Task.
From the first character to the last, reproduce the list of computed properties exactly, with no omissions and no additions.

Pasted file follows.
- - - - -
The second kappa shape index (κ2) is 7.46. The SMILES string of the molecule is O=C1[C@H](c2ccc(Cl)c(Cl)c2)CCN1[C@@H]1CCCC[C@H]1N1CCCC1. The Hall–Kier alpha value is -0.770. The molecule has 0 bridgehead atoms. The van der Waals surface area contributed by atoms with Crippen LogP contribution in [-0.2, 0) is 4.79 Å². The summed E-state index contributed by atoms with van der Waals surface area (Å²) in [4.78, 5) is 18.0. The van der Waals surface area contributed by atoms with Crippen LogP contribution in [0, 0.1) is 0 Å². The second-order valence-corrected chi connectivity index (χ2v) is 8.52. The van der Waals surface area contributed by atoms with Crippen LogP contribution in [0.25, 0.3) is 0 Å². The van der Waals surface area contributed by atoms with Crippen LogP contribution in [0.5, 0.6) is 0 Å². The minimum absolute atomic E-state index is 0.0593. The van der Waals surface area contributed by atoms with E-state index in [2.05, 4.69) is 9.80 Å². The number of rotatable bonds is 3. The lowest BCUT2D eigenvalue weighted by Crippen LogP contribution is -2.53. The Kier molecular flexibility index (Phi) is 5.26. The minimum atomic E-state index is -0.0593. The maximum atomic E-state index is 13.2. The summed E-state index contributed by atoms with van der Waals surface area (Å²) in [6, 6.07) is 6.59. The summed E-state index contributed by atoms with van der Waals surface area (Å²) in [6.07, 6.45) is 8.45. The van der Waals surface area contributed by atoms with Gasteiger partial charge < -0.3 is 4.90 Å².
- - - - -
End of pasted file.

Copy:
The second kappa shape index (κ2) is 7.46. The SMILES string of the molecule is O=C1[C@H](c2ccc(Cl)c(Cl)c2)CCN1[C@@H]1CCCC[C@H]1N1CCCC1. The Hall–Kier alpha value is -0.770. The molecule has 0 bridgehead atoms. The van der Waals surface area contributed by atoms with Crippen LogP contribution in [-0.2, 0) is 4.79 Å². The summed E-state index contributed by atoms with van der Waals surface area (Å²) in [4.78, 5) is 18.0. The van der Waals surface area contributed by atoms with Crippen LogP contribution in [0, 0.1) is 0 Å². The second-order valence-corrected chi connectivity index (χ2v) is 8.52. The van der Waals surface area contributed by atoms with Crippen LogP contribution in [0.25, 0.3) is 0 Å². The van der Waals surface area contributed by atoms with Crippen LogP contribution in [0.5, 0.6) is 0 Å². The minimum absolute atomic E-state index is 0.0593. The van der Waals surface area contributed by atoms with E-state index in [2.05, 4.69) is 9.80 Å². The number of rotatable bonds is 3. The lowest BCUT2D eigenvalue weighted by Crippen LogP contribution is -2.53. The Kier molecular flexibility index (Phi) is 5.26. The minimum atomic E-state index is -0.0593. The maximum atomic E-state index is 13.2. The summed E-state index contributed by atoms with van der Waals surface area (Å²) in [6, 6.07) is 6.59. The summed E-state index contributed by atoms with van der Waals surface area (Å²) in [6.07, 6.45) is 8.45. The van der Waals surface area contributed by atoms with Gasteiger partial charge < -0.3 is 4.90 Å².